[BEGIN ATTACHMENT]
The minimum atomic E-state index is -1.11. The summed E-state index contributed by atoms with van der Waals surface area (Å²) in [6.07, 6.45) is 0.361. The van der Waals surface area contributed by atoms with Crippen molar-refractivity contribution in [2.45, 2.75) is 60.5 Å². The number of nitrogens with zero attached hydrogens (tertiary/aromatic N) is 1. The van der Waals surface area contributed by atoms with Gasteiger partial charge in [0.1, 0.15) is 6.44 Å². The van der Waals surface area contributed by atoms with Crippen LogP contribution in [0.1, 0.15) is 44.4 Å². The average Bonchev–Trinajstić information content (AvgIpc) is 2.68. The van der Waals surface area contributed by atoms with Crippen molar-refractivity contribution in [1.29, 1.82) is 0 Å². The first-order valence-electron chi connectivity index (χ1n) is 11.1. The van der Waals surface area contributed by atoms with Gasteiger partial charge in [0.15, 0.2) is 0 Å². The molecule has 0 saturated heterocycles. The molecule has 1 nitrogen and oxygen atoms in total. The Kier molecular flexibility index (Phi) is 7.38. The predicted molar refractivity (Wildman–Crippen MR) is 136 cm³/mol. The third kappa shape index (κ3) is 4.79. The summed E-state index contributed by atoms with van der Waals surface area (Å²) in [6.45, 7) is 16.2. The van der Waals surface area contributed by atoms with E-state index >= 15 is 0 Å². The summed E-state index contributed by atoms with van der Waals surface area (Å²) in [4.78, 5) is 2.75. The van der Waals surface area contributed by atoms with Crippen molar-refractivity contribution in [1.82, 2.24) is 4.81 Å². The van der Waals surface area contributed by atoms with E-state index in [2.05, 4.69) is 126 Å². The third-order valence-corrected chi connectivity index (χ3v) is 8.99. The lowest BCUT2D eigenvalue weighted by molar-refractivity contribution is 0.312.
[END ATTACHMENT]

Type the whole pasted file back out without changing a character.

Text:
The minimum atomic E-state index is -1.11. The summed E-state index contributed by atoms with van der Waals surface area (Å²) in [6.07, 6.45) is 0.361. The van der Waals surface area contributed by atoms with Crippen molar-refractivity contribution in [2.45, 2.75) is 60.5 Å². The number of nitrogens with zero attached hydrogens (tertiary/aromatic N) is 1. The van der Waals surface area contributed by atoms with Gasteiger partial charge in [0.1, 0.15) is 6.44 Å². The van der Waals surface area contributed by atoms with Crippen LogP contribution in [0.1, 0.15) is 44.4 Å². The average Bonchev–Trinajstić information content (AvgIpc) is 2.68. The van der Waals surface area contributed by atoms with Crippen molar-refractivity contribution in [1.29, 1.82) is 0 Å². The first-order valence-electron chi connectivity index (χ1n) is 11.1. The van der Waals surface area contributed by atoms with Gasteiger partial charge in [0.15, 0.2) is 0 Å². The molecule has 0 saturated heterocycles. The molecule has 1 nitrogen and oxygen atoms in total. The Kier molecular flexibility index (Phi) is 7.38. The predicted molar refractivity (Wildman–Crippen MR) is 136 cm³/mol. The third kappa shape index (κ3) is 4.79. The summed E-state index contributed by atoms with van der Waals surface area (Å²) in [6.45, 7) is 16.2. The van der Waals surface area contributed by atoms with E-state index >= 15 is 0 Å². The summed E-state index contributed by atoms with van der Waals surface area (Å²) in [4.78, 5) is 2.75. The van der Waals surface area contributed by atoms with Crippen molar-refractivity contribution in [1.82, 2.24) is 4.81 Å². The van der Waals surface area contributed by atoms with E-state index in [2.05, 4.69) is 126 Å². The third-order valence-corrected chi connectivity index (χ3v) is 8.99. The lowest BCUT2D eigenvalue weighted by molar-refractivity contribution is 0.312.